Students and parents arrive past a memorial, left, outside Willard Elementary School for student Joanna Ramos, 10, in Long Beach, Calif. on Monday Feb. 27,2012. Ramos, who died Friday night after a fight with an 11-year-old in an alley near their elementary school underwent emergency surgery for a blood clot on her brain before her death, her sister said Monday. (AP Photo/Nick Ut)
LONG BEACH, Calif. -- A 10-year-old girl who died following an after-school fight with an 11-year-old female student suffered head trauma in the case the coroner's office said Monday was a homicide.
Joanna Ramos, who would have turned 11 on March 12, underwent emergency surgery for a blood clot on her brain late Friday after she began vomiting and complained of a headache, said her older sister, 17-year-old Vanessa Urbina.
Joanna was unconscious by the time she arrived at the emergency room, but hospital staff revived her three times before she went into surgery for the blood clot, Urbina told The Associated Press.
"They did surgery on her brain because she had a blood clot, and after surgery the doctor said she was still alive, and then a few minutes later he comes back and tells us that her heart stopped and they couldn't bring her back," Urbina said, crying as she sat on the steps of Willard Elementary School near a memorial of flowers and balloons.
In the hospital, "She was covered up, you could only see her face," Urbina said.
Coroner's Lt. Fred Corral said Ramos died of blunt force trauma to the head, but he didn't immediately have further details about the injuries sustained by Ramos.
Long Beach police were expected to release a statement later Monday. The Los Angeles County district attorney's office has not received the case, said Jane Robison, district attorney spokeswoman.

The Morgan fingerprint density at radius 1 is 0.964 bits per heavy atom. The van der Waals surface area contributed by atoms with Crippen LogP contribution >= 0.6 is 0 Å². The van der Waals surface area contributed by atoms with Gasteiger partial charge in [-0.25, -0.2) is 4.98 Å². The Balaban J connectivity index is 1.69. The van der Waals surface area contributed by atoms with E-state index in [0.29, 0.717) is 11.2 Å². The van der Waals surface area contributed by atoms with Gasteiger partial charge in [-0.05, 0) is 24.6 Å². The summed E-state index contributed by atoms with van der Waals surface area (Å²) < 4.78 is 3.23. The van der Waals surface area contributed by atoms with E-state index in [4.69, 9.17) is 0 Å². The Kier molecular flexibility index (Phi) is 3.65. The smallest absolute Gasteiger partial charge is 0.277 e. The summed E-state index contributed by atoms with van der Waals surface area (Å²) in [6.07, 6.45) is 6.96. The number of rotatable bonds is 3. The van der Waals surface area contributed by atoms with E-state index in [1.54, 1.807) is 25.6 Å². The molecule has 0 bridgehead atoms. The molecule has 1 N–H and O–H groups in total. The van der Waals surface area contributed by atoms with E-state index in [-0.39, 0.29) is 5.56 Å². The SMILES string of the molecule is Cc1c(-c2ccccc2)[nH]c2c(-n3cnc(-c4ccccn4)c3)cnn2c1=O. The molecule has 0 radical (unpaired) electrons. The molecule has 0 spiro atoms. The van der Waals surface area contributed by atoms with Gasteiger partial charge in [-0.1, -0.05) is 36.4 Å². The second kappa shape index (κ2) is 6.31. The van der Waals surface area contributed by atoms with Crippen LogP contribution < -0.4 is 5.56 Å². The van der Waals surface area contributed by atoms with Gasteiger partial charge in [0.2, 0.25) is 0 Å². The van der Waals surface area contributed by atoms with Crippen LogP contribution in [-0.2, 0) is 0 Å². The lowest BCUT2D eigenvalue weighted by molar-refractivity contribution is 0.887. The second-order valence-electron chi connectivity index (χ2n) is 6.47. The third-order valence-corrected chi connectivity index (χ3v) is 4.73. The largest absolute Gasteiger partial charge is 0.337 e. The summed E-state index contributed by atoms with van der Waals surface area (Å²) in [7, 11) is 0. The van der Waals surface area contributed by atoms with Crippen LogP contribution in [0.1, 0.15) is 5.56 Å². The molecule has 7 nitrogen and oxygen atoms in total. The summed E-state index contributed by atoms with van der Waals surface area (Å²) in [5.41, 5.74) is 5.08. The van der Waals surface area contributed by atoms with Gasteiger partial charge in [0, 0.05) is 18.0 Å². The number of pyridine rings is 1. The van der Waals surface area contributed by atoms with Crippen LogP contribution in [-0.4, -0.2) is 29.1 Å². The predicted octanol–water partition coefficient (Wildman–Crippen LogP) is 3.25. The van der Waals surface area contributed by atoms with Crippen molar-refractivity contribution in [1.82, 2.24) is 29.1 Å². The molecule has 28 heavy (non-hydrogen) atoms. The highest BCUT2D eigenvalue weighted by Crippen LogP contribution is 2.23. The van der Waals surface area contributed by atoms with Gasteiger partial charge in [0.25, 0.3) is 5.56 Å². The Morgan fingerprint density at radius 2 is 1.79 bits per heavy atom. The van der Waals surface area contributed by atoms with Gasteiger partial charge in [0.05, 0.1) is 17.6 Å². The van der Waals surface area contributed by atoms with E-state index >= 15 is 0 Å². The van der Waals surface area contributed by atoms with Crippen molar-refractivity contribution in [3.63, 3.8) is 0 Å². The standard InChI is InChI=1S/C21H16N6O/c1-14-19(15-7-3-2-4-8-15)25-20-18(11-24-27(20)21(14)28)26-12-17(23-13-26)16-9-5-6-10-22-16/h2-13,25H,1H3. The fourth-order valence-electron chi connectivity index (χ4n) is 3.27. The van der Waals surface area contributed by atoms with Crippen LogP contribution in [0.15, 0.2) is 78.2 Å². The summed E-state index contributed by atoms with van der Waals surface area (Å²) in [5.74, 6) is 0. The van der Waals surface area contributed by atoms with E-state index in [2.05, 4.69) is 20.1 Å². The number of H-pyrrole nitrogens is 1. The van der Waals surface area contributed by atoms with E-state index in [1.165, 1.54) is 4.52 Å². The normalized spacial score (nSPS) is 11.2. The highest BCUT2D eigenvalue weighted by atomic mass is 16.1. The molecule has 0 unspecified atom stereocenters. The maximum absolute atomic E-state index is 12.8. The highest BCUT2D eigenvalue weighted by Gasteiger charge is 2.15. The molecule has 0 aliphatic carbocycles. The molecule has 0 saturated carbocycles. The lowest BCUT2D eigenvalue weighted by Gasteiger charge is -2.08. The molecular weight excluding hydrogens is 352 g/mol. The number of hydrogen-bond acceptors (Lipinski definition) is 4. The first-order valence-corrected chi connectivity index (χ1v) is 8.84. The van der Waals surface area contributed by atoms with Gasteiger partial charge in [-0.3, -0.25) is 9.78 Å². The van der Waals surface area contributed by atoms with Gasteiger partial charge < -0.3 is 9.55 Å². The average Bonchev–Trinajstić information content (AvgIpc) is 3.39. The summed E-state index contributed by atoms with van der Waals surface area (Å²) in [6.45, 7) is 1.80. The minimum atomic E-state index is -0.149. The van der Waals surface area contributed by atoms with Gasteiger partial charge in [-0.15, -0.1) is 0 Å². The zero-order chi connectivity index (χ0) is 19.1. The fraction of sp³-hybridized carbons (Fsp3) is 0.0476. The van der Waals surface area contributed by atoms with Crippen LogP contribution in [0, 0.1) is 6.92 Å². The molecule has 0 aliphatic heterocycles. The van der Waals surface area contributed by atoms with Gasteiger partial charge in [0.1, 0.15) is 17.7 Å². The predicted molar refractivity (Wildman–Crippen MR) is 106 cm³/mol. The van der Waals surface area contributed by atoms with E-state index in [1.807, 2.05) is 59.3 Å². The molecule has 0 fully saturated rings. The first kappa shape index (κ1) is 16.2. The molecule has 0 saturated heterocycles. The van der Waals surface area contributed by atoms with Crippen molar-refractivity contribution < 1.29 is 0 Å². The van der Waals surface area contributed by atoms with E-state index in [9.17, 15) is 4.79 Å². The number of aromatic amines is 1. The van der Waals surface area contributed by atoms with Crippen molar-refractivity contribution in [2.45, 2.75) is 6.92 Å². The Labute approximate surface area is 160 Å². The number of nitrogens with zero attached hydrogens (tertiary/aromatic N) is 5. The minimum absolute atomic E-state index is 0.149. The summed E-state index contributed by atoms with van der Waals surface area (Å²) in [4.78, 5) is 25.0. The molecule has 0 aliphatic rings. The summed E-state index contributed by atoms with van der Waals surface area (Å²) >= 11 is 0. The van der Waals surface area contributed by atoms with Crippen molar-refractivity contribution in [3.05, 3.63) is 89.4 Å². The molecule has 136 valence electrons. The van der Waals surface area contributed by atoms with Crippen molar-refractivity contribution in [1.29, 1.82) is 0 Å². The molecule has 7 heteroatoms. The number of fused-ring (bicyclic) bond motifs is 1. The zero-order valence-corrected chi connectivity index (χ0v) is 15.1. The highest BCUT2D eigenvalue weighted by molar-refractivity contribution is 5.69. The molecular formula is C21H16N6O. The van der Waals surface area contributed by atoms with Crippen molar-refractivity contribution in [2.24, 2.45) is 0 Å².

Joanna was pronounced dead at 9 p.m. Friday, about six hours after she and an 11-year-old girl had the fight in an alley near the school.
Family and friends who gathered outside the school Monday seeking answers received a letter from the principal, but there were more questions than answers about the circumstances leading to the fight and to Joanna's death.
There were seven witnesses to the fight, which lasted less than a minute, police have said. It didn't involve any weapons and no one was knocked to the ground.
Detectives have interviewed family and friends of both girls, but there is no indication that Joanna was bullied, police said.
Joanna returned to her after-school program after the fight, where her friend saw her with blood on her knuckles from wiping at a bloody nose, said Cristina Perez, the friend's mother.
Perez said her daughter, who is 10, heard about plans for the fight during recess earlier in the day and knew to stay away from the alley after school.
"We've just got to pay more attention to our kids too, not just dropping them off at the school. I'm always on my daughter, always," Perez, 30, said as she gathered with other concerned mothers outside the school Monday. "I tell her, `You see a fight (and) you stay away from it."'
Perez and other mothers outside the school said their children told them the fight was over a boy.
"They took off their backpacks, and they put their hair in a bun, and then that's when they said `go' and that's when they started hitting each other," Joanna's friend and classmate Maggie Martinez, who watched the fight, told KNBC.
Martinez and other friends said they tried to stop the fight, but were held back by boys who were watching and wanted it to continue.
Worried parents gathered at the school after dropping off their children to look at a memorial of flowers, balloons and drawings dedicated to Joanna and to read a letter distributed by the principal about the fight. A sheriff's deputy lingered in the background and a police car circled the block, monitoring the activity.
Mother Victoria Pyles said her daughter had started classes at the school last week after the family moved to the neighborhood. Her daughter likes the school, Pyles said, but now she isn't sure whether to leave her there.
"This is her third day here and this is happening and I'm just so confused at this moment, thinking should I take my daughter out of this school," Pyles said. "If this is what is going on, I don't like it. It's very scary."
Urbina, Joanna's sister, remembered her sibling as a happy child who liked to sing, dance and watch soap operas and loved having her hair curled by her older sister. She had asked Urbina to curl her hair for her birthday in two weeks, and had asked her parents to take the whole family to an amusement park to celebrate.
"She was so young for this to happen" Urbina said. "She was so happy and so many people loved her."
Associated Press Writer Robert Jablon in Los Angeles contributed to this report.